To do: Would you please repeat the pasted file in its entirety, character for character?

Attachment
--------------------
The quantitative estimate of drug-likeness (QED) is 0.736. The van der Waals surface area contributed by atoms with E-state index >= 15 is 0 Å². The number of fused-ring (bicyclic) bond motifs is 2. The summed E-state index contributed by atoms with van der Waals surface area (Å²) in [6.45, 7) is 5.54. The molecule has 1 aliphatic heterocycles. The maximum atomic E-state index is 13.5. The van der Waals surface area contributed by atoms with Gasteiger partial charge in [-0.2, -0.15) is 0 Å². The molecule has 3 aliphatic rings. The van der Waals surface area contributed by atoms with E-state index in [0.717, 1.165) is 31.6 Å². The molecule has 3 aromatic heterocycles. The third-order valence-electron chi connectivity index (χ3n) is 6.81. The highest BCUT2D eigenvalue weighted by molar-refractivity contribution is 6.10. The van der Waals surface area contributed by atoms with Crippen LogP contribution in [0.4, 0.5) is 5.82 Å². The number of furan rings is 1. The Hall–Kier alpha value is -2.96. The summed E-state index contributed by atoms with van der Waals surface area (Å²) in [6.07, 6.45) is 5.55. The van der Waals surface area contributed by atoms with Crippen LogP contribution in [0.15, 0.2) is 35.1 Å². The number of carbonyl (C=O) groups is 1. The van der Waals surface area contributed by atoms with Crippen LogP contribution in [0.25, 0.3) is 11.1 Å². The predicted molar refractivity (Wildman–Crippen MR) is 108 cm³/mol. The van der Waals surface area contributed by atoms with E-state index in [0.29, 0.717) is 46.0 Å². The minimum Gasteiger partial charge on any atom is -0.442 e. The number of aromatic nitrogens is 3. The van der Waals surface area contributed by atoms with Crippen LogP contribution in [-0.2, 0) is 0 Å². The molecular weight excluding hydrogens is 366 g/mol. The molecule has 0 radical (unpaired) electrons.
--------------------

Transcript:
The quantitative estimate of drug-likeness (QED) is 0.736. The van der Waals surface area contributed by atoms with E-state index >= 15 is 0 Å². The number of fused-ring (bicyclic) bond motifs is 2. The summed E-state index contributed by atoms with van der Waals surface area (Å²) in [6.45, 7) is 5.54. The molecule has 1 aliphatic heterocycles. The maximum atomic E-state index is 13.5. The van der Waals surface area contributed by atoms with Gasteiger partial charge in [-0.2, -0.15) is 0 Å². The molecule has 3 aliphatic rings. The van der Waals surface area contributed by atoms with E-state index in [0.717, 1.165) is 31.6 Å². The molecule has 3 aromatic heterocycles. The third-order valence-electron chi connectivity index (χ3n) is 6.81. The highest BCUT2D eigenvalue weighted by molar-refractivity contribution is 6.10. The van der Waals surface area contributed by atoms with Crippen LogP contribution in [0.4, 0.5) is 5.82 Å². The number of furan rings is 1. The Hall–Kier alpha value is -2.96. The summed E-state index contributed by atoms with van der Waals surface area (Å²) in [6.07, 6.45) is 5.55. The van der Waals surface area contributed by atoms with Crippen LogP contribution in [0.15, 0.2) is 35.1 Å². The number of carbonyl (C=O) groups is 1. The van der Waals surface area contributed by atoms with Crippen LogP contribution in [0.25, 0.3) is 11.1 Å². The predicted molar refractivity (Wildman–Crippen MR) is 108 cm³/mol. The van der Waals surface area contributed by atoms with E-state index in [0.29, 0.717) is 46.0 Å². The minimum Gasteiger partial charge on any atom is -0.442 e. The number of aromatic nitrogens is 3. The van der Waals surface area contributed by atoms with Crippen LogP contribution in [-0.2, 0) is 0 Å². The molecular weight excluding hydrogens is 366 g/mol. The molecule has 0 radical (unpaired) electrons.